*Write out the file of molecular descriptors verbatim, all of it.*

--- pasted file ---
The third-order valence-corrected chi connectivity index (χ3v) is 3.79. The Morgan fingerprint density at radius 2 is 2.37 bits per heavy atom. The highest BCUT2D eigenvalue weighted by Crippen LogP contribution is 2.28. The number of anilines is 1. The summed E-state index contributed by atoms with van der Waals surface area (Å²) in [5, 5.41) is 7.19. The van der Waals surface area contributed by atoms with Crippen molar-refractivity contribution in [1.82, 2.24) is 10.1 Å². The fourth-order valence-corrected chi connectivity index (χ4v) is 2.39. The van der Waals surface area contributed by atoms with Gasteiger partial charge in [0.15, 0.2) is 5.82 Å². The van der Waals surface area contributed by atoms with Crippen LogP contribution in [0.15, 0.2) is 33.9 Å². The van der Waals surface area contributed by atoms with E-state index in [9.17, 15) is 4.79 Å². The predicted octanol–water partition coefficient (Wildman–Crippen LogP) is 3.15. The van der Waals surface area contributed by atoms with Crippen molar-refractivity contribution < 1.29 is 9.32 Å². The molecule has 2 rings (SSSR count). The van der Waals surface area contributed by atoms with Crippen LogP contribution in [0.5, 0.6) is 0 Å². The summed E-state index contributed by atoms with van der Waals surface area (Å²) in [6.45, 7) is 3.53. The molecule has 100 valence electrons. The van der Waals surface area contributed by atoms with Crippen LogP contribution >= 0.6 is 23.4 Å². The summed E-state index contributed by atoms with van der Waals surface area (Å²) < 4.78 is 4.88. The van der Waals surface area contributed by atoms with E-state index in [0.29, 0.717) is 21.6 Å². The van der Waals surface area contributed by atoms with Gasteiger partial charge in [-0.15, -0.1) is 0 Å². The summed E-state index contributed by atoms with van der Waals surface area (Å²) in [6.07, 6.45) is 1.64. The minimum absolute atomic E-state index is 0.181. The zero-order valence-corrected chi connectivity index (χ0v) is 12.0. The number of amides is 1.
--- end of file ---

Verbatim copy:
The third-order valence-corrected chi connectivity index (χ3v) is 3.79. The Morgan fingerprint density at radius 2 is 2.37 bits per heavy atom. The highest BCUT2D eigenvalue weighted by Crippen LogP contribution is 2.28. The number of anilines is 1. The summed E-state index contributed by atoms with van der Waals surface area (Å²) in [5, 5.41) is 7.19. The van der Waals surface area contributed by atoms with Crippen molar-refractivity contribution in [1.82, 2.24) is 10.1 Å². The fourth-order valence-corrected chi connectivity index (χ4v) is 2.39. The van der Waals surface area contributed by atoms with Gasteiger partial charge in [0.15, 0.2) is 5.82 Å². The van der Waals surface area contributed by atoms with Crippen LogP contribution in [0.15, 0.2) is 33.9 Å². The van der Waals surface area contributed by atoms with E-state index in [9.17, 15) is 4.79 Å². The predicted octanol–water partition coefficient (Wildman–Crippen LogP) is 3.15. The van der Waals surface area contributed by atoms with Crippen molar-refractivity contribution < 1.29 is 9.32 Å². The molecule has 2 rings (SSSR count). The van der Waals surface area contributed by atoms with Crippen LogP contribution in [0.5, 0.6) is 0 Å². The summed E-state index contributed by atoms with van der Waals surface area (Å²) in [6.45, 7) is 3.53. The molecule has 100 valence electrons. The van der Waals surface area contributed by atoms with Crippen LogP contribution >= 0.6 is 23.4 Å². The summed E-state index contributed by atoms with van der Waals surface area (Å²) < 4.78 is 4.88. The van der Waals surface area contributed by atoms with E-state index in [0.29, 0.717) is 21.6 Å². The van der Waals surface area contributed by atoms with Gasteiger partial charge in [-0.15, -0.1) is 0 Å². The summed E-state index contributed by atoms with van der Waals surface area (Å²) in [6.07, 6.45) is 1.64. The minimum absolute atomic E-state index is 0.181. The zero-order valence-corrected chi connectivity index (χ0v) is 12.0. The number of amides is 1.